Together with Stefano Gentile you have been able to indulge in your love for field recordings, which culminated in Under the Snow’s open homage to Alan Lomax. This reminds me of Muddy Speaking Ghosts Through My Machines by Fabio Orsi and Gianluca Becuzzi. Indeed Lomax carried out several filed trips in Italy. What is, or should, be the role of sound archives and did the work of Ernesto De Martino, Diego Carpitella, and Giovanna Marini have any influence on you? Is it still relevant today?
Granted that I consider Becuzzi and Orsi’s album to be a landmark, Stefano and I used Alan Lomax’s field recordings to embellish what was an already completed work, which was loosely centred around some field recordings taken on the Po delta. Since traditional music from Polesine wasn’t suited to our work, I tried with Lomax’s recordings from the Mississipi delta and found that the voices suited so perfectly the music that we decided to leave them. Our relationship to sound archives is limited to this experience.
You also worked with Enrico Coniglio and Under the Snow on the album Dialogue One, which has been described by Richard Allen as a Winter album about Winter, who concludes that “location authenticity will guarantee its durability”. How important is to you to be “coherent” in terms of locations when using field recordings in a particular album?
I don’t really feel any obligation or any need to be coherent. It’s more a question of mood: if I work on field recordings that all come from one place, I find that the work acquires a sense of unity.
Still in its infancy, Zbeen, your collaborative project with Ennio Mazzon, has been going from strength to strength. So far you have released two well-received works, the ep K-Frame and an album Stasis coproduced by Entr’acte and Ripples. You have also just finished a new album, which is currently being mastered by Giuseppe Ielasi. I suppose the fact that you both live in the Treviso area does help as it gives you the opportunity to play live together rather than just send files to each other. Is this an important aspect of the work for you?
It is not so important to live in the same city. I don’t think I am revealing any secret when I say that Ennio and I never do get together to record material four our albums or to rehearse live sets. What we are mostly interested in when playing live is the impro factor, nothing is ever planned in advance apart from the possibility of actually playing on a stage.
You seem to favour Scandinavian titles with Zbeen’s albums. Is there any particular reason for this? A reference to Touch artists such as Biosphere and BJ Nilsen?
Ennio is the one passionate about the Norwegian language. The title tracks of the next album, though, won’t be Scandinavian!
Ennio Mazzon wrote that “the backbone of Stasis is rigorously digital, but contrary to the EP K-frame (Ripples, January 2012) its sound is rather more organic, thanks in no small part to the use of a vast array of different sound sources: field recordings, contact microphones, guitar and clearly synthetic sounds.” Is there anything you would like to add in particular on the digital aspect of the album and what direction did the sound take on the as yet to be released new album?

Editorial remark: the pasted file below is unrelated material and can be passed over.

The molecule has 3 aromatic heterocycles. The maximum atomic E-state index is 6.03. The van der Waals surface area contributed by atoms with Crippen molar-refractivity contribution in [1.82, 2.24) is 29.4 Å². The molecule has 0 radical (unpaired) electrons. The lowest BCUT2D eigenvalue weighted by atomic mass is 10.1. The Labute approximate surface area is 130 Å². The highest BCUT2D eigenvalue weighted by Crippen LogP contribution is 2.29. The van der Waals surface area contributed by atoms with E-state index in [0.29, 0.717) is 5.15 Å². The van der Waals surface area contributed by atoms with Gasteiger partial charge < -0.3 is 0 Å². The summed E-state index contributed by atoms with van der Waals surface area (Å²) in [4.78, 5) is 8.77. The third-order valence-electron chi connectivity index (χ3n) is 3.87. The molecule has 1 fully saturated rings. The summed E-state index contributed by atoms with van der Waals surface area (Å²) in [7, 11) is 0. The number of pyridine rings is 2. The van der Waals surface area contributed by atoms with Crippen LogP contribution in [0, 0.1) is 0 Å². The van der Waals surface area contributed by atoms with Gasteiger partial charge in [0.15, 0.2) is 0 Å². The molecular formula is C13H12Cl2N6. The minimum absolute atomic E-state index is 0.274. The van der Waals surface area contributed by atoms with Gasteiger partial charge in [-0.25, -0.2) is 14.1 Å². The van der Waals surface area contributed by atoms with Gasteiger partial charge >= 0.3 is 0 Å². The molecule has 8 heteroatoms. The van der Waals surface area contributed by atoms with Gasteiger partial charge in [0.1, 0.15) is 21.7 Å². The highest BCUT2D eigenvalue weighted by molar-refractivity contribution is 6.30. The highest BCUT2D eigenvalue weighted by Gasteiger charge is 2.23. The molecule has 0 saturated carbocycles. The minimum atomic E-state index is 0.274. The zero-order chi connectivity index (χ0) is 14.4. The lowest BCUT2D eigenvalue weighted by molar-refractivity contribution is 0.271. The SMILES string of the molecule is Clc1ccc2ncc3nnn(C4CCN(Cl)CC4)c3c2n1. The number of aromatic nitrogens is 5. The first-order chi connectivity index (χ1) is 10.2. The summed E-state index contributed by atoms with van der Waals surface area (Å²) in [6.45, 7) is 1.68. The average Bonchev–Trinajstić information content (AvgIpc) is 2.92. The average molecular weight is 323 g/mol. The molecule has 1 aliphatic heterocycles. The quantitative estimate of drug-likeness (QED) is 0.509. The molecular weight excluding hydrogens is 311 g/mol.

In order to answer this question, I should specify that Stasis was recorded before K-Frame and that album, to a certain extent, was rooted in tried and tested working methods for both of us and to a sound we were both comfortable with when we started collaborating. With K-Frame we took a first step in a new direction away from the original sound source in order to interact on a higher level with the laptop thanks to a max patch Ennio had created especially for this album. From there on, we progressed naturally to a type of sound, which falls clearly in the digital synthesis bracket whereby all digital processing renders unrecognisable the original sound source. The creation of new patches allows us to achieve sounds that are different each time. That is why I consider the new album, which you were referring to, Eigen, as a first point of arrival for Zbeen.
This is the third postcard from Treviso in the series, after the ones from Ennio Mazzon and Onga. It seems like a vibrant place far removed from the backward image conveyed by racist and homophobic remarks by the likes of its former mayor Gentilini or the satirical picture given by Pietro Germi in the1966 film Signore e Signori (The Birds, the Bees and the Italians), which ridiculed the hypocrisy of small town mentality and the middle class. Is the truth somewhere in between?
What Treviso is like is quite evident. The situation has become even more tragically ridiculous since the times of Germi’s film. Having said that, there are indeed a number of people from Ennio and Onga, to Nico Vascellari & co with Codalunga in Vittorio Veneto and the Dirtmor Collective in Treviso, who do really interesting things with no support whatsoever from the institutions and the city.
Giuseppe Verticchio and Giuseppe Ielasi seem to be your preferred choices when it comes to mastering. What have they revealed to you about your own work?
Both of them made me understand how important are precision and clarity, even within music.
Are there any underexposed artists on the Italian scene, which you feel deserve a closer listen, and how do you see the evolution of electronic music in Italy?
I always try and listen carefully to the artists I am interested in and always try and dig extensively into their catalogue, so I wouldn’t be able to give you any specific names. In terms of the evolution of electronic music in Italy I don’t think I have anything particular new to say. What is striking is how vibrant the scene is with so many great works being produced in spite of the considerable drop in sales of the past few years.